MCLEAN, VA - The economic downturn has made consumers much more aware of how they are spending their money and more diligent in their preparations before making major purchases like a first car. The Seventh Annual Rules of the Road Survey from Capital One Auto Finance, a subsidiary of Capital One Financial Corporation, found that most first time-car buyers carefully research and budget prior to making their purchase. Despite their efforts to be prepared however, many may not have fully thought through the long-term secondary costs of owning a car or fully utilized valuable research tools and financing comparisons that could save them money over time.
Capital One’s survey found that the majority (70%) of first-time car buyers surveyed did their research, comparing prices and various makes and models of vehicles before making a final decision to purchase their car. To prepare for this important purchase, most first-time car buyers (53%) also developed a budget to help them determine what they could afford and how they would make payments or manage other expenses. And of those who set a budget, the vast majority (88%) said they stuck to it when they purchased their car.
“Buying a car is a big commitment and consumers have numerous choices, which can make the process seem a bit intimidating. The first step for any potential car buyer should be researching the cars that might be right for them, which often can be done online,” says Sanjiv Yajnik, president of Capital One Auto Finance. “But first-time car buyers should do more than just compare make, model and price. Investigating financing options, insurance companies, and warranties all must be approached in a similarly diligent manner.”
Despite all of the research done by first-time car buyers on the front end of the purchase, the survey shows that even a seemingly scrupulous new car owner can get into trouble after driving off the lot. More than half (63%) of the first-time car buyers surveyed thought they accurately calculated the true cost and expenses of buying a vehicle, yet nearly half of respondents say they did not factor in their calculations the cost of maintenance and repairs (47%) or registration and parking (45%). Of those surveyed who got a loan to purchase their car, nearly half (48%) do not know the interest rate. While 61% researched different models and types of vehicles before making their purchase, only one-third of respondents say they checked their credit score.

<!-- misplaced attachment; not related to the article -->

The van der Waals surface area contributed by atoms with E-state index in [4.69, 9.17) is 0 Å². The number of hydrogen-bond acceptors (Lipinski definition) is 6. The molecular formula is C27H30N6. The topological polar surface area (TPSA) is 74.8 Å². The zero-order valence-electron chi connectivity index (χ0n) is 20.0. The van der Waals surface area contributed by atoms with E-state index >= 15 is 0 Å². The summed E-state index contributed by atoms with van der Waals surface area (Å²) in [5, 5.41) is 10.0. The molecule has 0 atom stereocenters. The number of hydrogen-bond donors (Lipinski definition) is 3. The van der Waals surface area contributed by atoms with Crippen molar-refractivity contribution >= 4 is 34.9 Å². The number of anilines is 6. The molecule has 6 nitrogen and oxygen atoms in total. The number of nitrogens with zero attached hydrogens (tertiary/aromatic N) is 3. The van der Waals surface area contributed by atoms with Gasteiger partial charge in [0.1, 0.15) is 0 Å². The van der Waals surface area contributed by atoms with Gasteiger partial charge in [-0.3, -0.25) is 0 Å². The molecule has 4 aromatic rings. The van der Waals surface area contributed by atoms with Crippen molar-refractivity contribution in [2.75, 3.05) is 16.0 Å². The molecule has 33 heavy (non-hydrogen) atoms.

In terms of financing options, the survey found that most first-time car buyers were uneducated in this area, with most (59%) reporting that they had not had anyone discuss financing options with them and how auto financing works. Before purchasing their vehicle, over half (54%) of those surveyed did not know that you could go online to compare financing options and most respondents (57%) did not know that you could go online to apply for a loan for a new vehicle. Only 20% researched financing options online and 18% went online to research different lenders. “It is important that first-time car buyers do their research and factor all elements of car ownership into the purchase price before moving forward with a decision,” said Yajnik. “There are incredible deals available across the country and a range of financing options are available. Armed with the right information, it is an excellent time to get a great deal, but it is important for first-time car buyers to take the time to think through additional auto expenses beyond the sticker price, understand exactly what a car loan is, calculate what they can afford, understand financing options, and not to be forgotten - know their credit score and how that score could affect the terms of their loan.”
The findings reported in this release are from a telephone survey conducted by the opinion research firm, Braun Research of Princeton, NJ. The survey was sponsored by APCO Worldwide of Washington DC. Braun Research completed 700 interviews with U.S. resident adults age 18 and over. All interviews were conducted by telephone. All interviews were with one household member only selected at random. The interviews were conducted from May 13, 2010 through May 19, 2010. The margin of error was 3.70% at the 95% confidence level. The overall response rate was 23%. Interviews were monitored at random. Sampling for each study was conducted using a national probability Replicate sample for each state. All interviews were conducted using a computer assisted telephone interviewing system. Statistical weights were designed from the United States Census Bureau statistics.